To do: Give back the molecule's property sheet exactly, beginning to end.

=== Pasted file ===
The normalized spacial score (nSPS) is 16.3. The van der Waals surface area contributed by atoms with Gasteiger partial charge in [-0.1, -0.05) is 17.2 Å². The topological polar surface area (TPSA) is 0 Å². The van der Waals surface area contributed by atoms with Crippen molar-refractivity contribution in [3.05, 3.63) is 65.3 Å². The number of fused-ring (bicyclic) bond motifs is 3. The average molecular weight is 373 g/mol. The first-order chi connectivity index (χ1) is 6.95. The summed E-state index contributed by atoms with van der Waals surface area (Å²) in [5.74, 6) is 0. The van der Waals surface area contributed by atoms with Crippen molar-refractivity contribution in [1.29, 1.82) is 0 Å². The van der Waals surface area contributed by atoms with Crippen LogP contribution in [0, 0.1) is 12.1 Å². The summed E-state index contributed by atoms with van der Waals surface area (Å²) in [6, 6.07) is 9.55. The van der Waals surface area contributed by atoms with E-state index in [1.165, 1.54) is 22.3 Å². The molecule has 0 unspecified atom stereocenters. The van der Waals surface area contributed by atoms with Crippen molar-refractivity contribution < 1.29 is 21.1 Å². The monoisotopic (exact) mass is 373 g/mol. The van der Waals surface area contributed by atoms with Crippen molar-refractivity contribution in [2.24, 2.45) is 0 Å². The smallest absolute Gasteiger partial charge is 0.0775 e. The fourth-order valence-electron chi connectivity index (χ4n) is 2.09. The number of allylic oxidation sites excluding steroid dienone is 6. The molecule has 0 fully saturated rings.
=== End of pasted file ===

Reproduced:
The normalized spacial score (nSPS) is 16.3. The van der Waals surface area contributed by atoms with Gasteiger partial charge in [-0.1, -0.05) is 17.2 Å². The topological polar surface area (TPSA) is 0 Å². The van der Waals surface area contributed by atoms with Crippen molar-refractivity contribution in [3.05, 3.63) is 65.3 Å². The number of fused-ring (bicyclic) bond motifs is 3. The average molecular weight is 373 g/mol. The first-order chi connectivity index (χ1) is 6.95. The summed E-state index contributed by atoms with van der Waals surface area (Å²) in [5.74, 6) is 0. The van der Waals surface area contributed by atoms with Crippen molar-refractivity contribution in [1.29, 1.82) is 0 Å². The van der Waals surface area contributed by atoms with Crippen LogP contribution in [0, 0.1) is 12.1 Å². The summed E-state index contributed by atoms with van der Waals surface area (Å²) in [6, 6.07) is 9.55. The van der Waals surface area contributed by atoms with E-state index in [1.165, 1.54) is 22.3 Å². The molecule has 0 unspecified atom stereocenters. The van der Waals surface area contributed by atoms with Crippen molar-refractivity contribution < 1.29 is 21.1 Å². The monoisotopic (exact) mass is 373 g/mol. The van der Waals surface area contributed by atoms with Crippen molar-refractivity contribution in [2.24, 2.45) is 0 Å². The smallest absolute Gasteiger partial charge is 0.0775 e. The fourth-order valence-electron chi connectivity index (χ4n) is 2.09. The number of allylic oxidation sites excluding steroid dienone is 6. The molecule has 0 fully saturated rings.